I have been looking online for tutorials on replacing a chainring (or three) for my Scott mountain bike: https://www.thebikelist.co.uk/scott/aspect-40-2012

When trying to take off the chainset so that I can remove a chainring to replace it, the crank bolt holding the chainset on looks different to most of the tutorials I've been watching online. I am wondering what tools and what procedure I would require to remove this so that I can replace my chainset.

The bolt is a hex bolt which has 'CH 12.9' printed on it.

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3 Answers 3


A 14 mm (or possibly a 13 or 15 mm) socket should do the trick for removal. You won't be able to budge the crank arms after removal of these. For this you'll need a Crank puller. One aspect of this tool threads into the center of the crank arms (not the same spot as the fastener you just removed but right around there). Then a second bolt tool with a special head threads into the first part, pushes on the spindle of the bottom bracket which affects the movement of the crankarm off the spindle.

Here's a link to a Crank puller. Here's a couple "for instance" chainsets that are around the level of your current one: Shimano Tourney, SRAM Should you choose to remove and change your bottom bracket, which the specs for your bike state is a Shimano cartridge-type BB-UN26, you will need a bottom-bracket tool.

Cartridge bottom brackets last a long time, so it's likely you don't necessarily have to change it as long a the spindle is in good shape and there doesn't appear to be any grinding or roughness when you spin the cranks (with the chain off is best as you get a better feel for the status of the bearings without the noise and vibration of the chain). One aspect to think about, is if you choose to remove your old bottom bracket, that will open up your options as far as cranksets go. Now days, the bearings are external to the bottom bracket shell, are far lighter than cartridge bearing BB's, and the cranksets are two piece: the right arm with it's chainwheels also has a spindle attached which the left arm slips on to and connects the system together. While they sell and advise the use of special tools for these bottom brackets and an aspect of the crank, one can get by with more common tools used with good sense


There’s a bit of a terminology confusion here. To replace the chainrings, or replace the crank, you don’t need to take the bottom bracket out if the frame. (The bottom bracket is the set of bearings the crank spindle runs in), You have a ‘3-piece’ crank where both the crank arms are separate from the spindle and the spindle is integral to the bottom bracket, so you just need to pull the cranks off.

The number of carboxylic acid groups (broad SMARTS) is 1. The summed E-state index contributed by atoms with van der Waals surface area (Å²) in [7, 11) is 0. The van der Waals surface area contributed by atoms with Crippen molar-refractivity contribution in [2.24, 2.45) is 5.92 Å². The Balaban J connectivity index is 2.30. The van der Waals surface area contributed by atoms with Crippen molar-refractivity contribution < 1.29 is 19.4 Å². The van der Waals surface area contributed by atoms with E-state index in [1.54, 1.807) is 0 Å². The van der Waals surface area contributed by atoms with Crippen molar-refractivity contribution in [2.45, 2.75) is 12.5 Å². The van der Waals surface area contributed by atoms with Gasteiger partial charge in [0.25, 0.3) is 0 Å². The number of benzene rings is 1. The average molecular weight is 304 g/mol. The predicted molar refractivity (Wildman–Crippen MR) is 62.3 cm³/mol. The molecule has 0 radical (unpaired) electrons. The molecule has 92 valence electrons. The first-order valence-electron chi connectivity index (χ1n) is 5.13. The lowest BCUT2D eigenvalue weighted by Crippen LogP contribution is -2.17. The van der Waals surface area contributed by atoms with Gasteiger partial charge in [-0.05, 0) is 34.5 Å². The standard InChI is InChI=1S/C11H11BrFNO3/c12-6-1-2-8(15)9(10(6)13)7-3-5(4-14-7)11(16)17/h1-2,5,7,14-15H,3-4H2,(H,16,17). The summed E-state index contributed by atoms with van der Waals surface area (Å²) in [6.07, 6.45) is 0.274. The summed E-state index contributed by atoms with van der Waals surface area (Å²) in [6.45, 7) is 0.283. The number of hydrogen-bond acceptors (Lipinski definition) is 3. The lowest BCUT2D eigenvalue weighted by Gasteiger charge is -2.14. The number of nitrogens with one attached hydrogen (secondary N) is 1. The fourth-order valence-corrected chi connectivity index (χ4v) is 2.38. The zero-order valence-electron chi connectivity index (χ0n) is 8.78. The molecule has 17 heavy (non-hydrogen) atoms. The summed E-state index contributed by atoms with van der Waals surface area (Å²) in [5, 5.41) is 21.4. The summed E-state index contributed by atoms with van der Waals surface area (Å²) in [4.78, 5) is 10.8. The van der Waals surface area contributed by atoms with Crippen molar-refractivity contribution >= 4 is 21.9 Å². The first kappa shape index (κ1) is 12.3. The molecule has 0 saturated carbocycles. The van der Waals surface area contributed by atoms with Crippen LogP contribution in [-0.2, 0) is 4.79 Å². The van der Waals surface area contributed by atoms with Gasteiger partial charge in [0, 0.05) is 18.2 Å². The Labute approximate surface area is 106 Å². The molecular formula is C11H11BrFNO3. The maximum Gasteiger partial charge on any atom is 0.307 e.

Some spindles have a hole in the end into which a crank bolt threads, others have a threaded extension onto which a nut threads. Some crank bolts have an Allen key fitting, some have a head for a hex socket - you have the latter. The bolt on the end of the spindle needs to be removed and the cranks pulled off with a special crank puller tool.

The link you provided to the specs of the bike imply the crank is Shimano Tourney, or another low end model. Often these don’t have removable chain rings so you’d have to replace the entire crankset if this is the case with your crank.

  • 2
    For clarity the bolts you need to remove requires a 14mm socket. Unlike the bottom bracket itself and the pedals, both of these bolts are standard right hand thread (lefty loosey-righty tighty).
    – mikes
    Commented May 27, 2019 at 23:00

The ‘CH 12.9’ hex bolt just needs removing with a hex socket, try a 14mm first. The bolt on both sides is right-hand threaded so perfectly normal. It is a hex socket instead of an Allen key fitting, but is doing the same job.

When it is removed you will likely see the square outline of a square taper B.B. spindle, or else be able to identify the spindle type from the tutorial you are following. You then need the cotterless crank puller tool to suit and away you go with the tutorial for pulling the crank.

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